Unfortunately, stigma surrounding epilepsy continues to fuel discrimination. People with epilepsy can feel isolated from the mainstream of society and may encounter barriers in many areas of life including education, employment, access to care, transportation and community engagement. The Epilepsy Foundation has a comprehensive resource list to help individuals understand their legal rights. Click here to visit their webpage. Or, see the topics below to learn more.

One major civil rights law that every person living with epilepsy should understand is the Americans with Disabilities Act (ADA). The Americans with Disabilities Act is important for individuals with epilepsy because it protects them from discrimination based on their epilepsy. Another important point to recognize about the ADA is that its protection does not end in the workplace. The Americans with Disabilities Act covers individuals with epilepsy in a variety of environments including restaurants, hotels, schools, correctional institutions, and public transportation. (Learn more)

Although epilepsy and its effects are becoming more recognized in society, there is still a very real possibility that an individual with epilepsy, specifically one who experiences complex partial seizures, will come across someone who does not completely understand the disorder. To some, a complex partial seizure may be misinterpreted as stemming from intoxication, mental illness, or aggression. This misinterpretation can result in unjust arrest and prosecution based on a perceived threat or crime – all because of involuntary actions produced by seizures. Should this ever occur, it is important to understand how one can protect and defend themselves against accusations of criminal conduct. It will be beneficial to contact any witnesses who can attest to the exact behavior displayed during the seizure, as well as any closed-circuit video footage of the seizure that may exist. It will also be important to be in contact with a professional who is familiar with the individual and their seizures to defend against any criminal charges. Please visit the Jeanne A. Carpenter Epilepsy Legal Defense Fund website for more information on responding to epilepsy-related criminal charges. (Learn more)

Individuals with epilepsy should also be aware of their rights regarding child custody and family law. A parent’s epilepsy may be a factor in the determination of custody, but only so far as it directly affects the best interests of the child. It is important that generalized decisions not be made solely because a person has epilepsy. While violent or hazardous behavior does not often occur during a seizure, it will be important for an individual with epilepsy fighting for child custody to be prepared to counter this argument. Courts may assume harm based upon a misunderstanding and unfounded fear of epilepsy. Expert testimony on all these issues is essential at a custody hearing, especially where it is anticipated that misinformation about epilepsy may be presented. Counsel for the parent with epilepsy should also be prepared to produce evidence about epilepsy itself in order to ensure that the trier of fact understands basic facts about the condition and its manifestations. (Learn more)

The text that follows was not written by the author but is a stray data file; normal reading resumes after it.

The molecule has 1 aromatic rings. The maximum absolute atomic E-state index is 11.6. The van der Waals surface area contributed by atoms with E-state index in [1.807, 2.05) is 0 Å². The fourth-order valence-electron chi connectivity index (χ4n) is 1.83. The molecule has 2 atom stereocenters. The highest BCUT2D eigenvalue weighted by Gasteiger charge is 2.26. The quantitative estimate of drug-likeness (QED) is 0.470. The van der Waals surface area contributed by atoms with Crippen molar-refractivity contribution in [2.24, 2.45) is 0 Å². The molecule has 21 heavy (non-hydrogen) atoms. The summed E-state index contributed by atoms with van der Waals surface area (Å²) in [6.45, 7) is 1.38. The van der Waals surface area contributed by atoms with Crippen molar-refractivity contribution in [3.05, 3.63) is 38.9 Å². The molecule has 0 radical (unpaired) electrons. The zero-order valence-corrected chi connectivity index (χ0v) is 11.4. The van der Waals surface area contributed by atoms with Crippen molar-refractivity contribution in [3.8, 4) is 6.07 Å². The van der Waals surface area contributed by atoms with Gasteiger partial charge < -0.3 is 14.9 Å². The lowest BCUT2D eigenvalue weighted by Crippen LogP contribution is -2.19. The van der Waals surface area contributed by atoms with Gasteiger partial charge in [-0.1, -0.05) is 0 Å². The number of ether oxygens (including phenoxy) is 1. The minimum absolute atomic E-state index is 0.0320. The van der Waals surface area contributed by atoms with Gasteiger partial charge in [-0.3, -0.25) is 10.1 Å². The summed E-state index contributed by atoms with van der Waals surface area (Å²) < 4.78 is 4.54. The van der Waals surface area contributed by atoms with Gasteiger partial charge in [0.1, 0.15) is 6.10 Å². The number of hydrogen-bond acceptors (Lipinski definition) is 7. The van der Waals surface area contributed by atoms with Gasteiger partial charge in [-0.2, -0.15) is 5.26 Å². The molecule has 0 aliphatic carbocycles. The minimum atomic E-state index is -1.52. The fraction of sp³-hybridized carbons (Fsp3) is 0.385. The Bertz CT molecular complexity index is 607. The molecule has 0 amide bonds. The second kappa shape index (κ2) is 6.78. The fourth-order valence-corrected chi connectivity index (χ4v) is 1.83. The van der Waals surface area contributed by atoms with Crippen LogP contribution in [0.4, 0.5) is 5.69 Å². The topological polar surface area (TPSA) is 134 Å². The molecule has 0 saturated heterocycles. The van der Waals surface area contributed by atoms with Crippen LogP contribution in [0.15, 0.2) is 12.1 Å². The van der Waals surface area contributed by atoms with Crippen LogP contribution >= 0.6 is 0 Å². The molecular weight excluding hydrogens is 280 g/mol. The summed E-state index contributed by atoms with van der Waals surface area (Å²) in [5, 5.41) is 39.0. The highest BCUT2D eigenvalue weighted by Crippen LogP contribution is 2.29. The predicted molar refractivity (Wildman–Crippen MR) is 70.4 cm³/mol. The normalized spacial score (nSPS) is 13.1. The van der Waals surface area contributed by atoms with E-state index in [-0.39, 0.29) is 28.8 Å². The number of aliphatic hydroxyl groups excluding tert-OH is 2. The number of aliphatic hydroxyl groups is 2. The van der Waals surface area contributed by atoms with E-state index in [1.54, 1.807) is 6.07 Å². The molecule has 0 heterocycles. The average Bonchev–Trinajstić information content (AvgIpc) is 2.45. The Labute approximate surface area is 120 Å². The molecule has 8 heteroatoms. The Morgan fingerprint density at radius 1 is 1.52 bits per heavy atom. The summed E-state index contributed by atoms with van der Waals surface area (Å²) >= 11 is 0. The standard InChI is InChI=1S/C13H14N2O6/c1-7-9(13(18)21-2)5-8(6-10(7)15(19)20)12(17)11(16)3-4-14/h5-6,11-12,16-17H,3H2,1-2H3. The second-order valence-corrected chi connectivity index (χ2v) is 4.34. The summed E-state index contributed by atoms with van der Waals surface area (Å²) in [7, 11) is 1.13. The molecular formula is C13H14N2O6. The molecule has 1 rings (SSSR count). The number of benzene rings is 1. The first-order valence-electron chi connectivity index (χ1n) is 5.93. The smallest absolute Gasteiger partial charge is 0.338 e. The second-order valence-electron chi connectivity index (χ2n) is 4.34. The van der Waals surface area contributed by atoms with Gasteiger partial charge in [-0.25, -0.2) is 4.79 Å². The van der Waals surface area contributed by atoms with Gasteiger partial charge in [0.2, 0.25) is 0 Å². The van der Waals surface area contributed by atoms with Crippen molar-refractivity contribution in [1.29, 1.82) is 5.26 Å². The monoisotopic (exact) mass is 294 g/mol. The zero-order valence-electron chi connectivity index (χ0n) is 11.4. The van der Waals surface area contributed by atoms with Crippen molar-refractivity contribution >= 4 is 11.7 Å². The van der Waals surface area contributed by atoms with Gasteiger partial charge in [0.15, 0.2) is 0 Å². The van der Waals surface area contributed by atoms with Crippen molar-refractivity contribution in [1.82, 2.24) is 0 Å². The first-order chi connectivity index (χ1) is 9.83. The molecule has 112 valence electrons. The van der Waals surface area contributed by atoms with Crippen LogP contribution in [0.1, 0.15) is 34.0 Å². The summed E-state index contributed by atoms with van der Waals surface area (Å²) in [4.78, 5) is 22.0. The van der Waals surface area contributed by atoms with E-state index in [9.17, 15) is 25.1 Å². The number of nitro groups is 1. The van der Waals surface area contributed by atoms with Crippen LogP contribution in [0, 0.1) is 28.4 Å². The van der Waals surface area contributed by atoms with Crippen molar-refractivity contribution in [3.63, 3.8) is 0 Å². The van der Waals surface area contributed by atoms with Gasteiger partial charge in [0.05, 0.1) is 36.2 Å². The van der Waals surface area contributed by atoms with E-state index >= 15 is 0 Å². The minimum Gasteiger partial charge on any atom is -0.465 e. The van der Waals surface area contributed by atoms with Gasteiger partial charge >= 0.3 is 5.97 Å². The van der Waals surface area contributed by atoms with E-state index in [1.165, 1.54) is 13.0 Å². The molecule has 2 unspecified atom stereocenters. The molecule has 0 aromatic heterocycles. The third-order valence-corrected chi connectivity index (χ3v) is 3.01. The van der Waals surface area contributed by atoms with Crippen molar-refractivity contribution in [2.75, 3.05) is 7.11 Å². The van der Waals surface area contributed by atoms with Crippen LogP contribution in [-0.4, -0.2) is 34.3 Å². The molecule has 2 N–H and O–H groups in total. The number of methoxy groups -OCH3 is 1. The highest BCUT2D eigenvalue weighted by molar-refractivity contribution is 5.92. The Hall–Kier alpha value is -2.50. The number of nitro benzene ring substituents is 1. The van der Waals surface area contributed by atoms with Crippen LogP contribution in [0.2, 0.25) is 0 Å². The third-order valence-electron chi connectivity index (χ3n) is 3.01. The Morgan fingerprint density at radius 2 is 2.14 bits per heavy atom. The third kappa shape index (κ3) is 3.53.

For persons with epilepsy, it is important to note that housing discrimination is also a possibility. The federal Fair Housing Act (FHA) and Section 504 of the Rehabilitation Act of 1973 prohibit discrimination based on disability and provide people with certain rights in obtaining housing and remedies against discrimination. People with epilepsy should be covered by Section 504 even if seizures are well controlled. The FHA applies to most landlords of privately owned and publicly funded buildings, as well as real estate service providers, such as mortgage lenders and insurance agents. If an individual is facing eviction and believes it to be due to their seizure-related behaviors, there are several strategies that may prove helpful. Preparing a letter asking the landlord to cease eviction proceedings and to consider providing a reasonable accommodation, explaining to the landlord that epilepsy is the reason for noncompliance with the lease provisions, and being prepared to show evidence that one’s epileptic behavior is not a direct threat to other tenants could be constructive. One might also want to think of ways to show that an accommodation will allow for compliance with the lease or consider wearing medical alert jewelry if aggressive postictal behavior is common. If you believe your rights under federal law have been violated, you can file a housing discrimination complaint with the Department of Housing and Urban Development. If you file an FHA claim, you must file the complaint within one year of the discriminatory event. If you file a Section 504 complaint, you must file the complaint within 180 days of the discriminatory event. Please contact 1-800-669-9777 or visit the Housing and Urban Development Online Complaint form for more information on filing a housing discrimination complaint.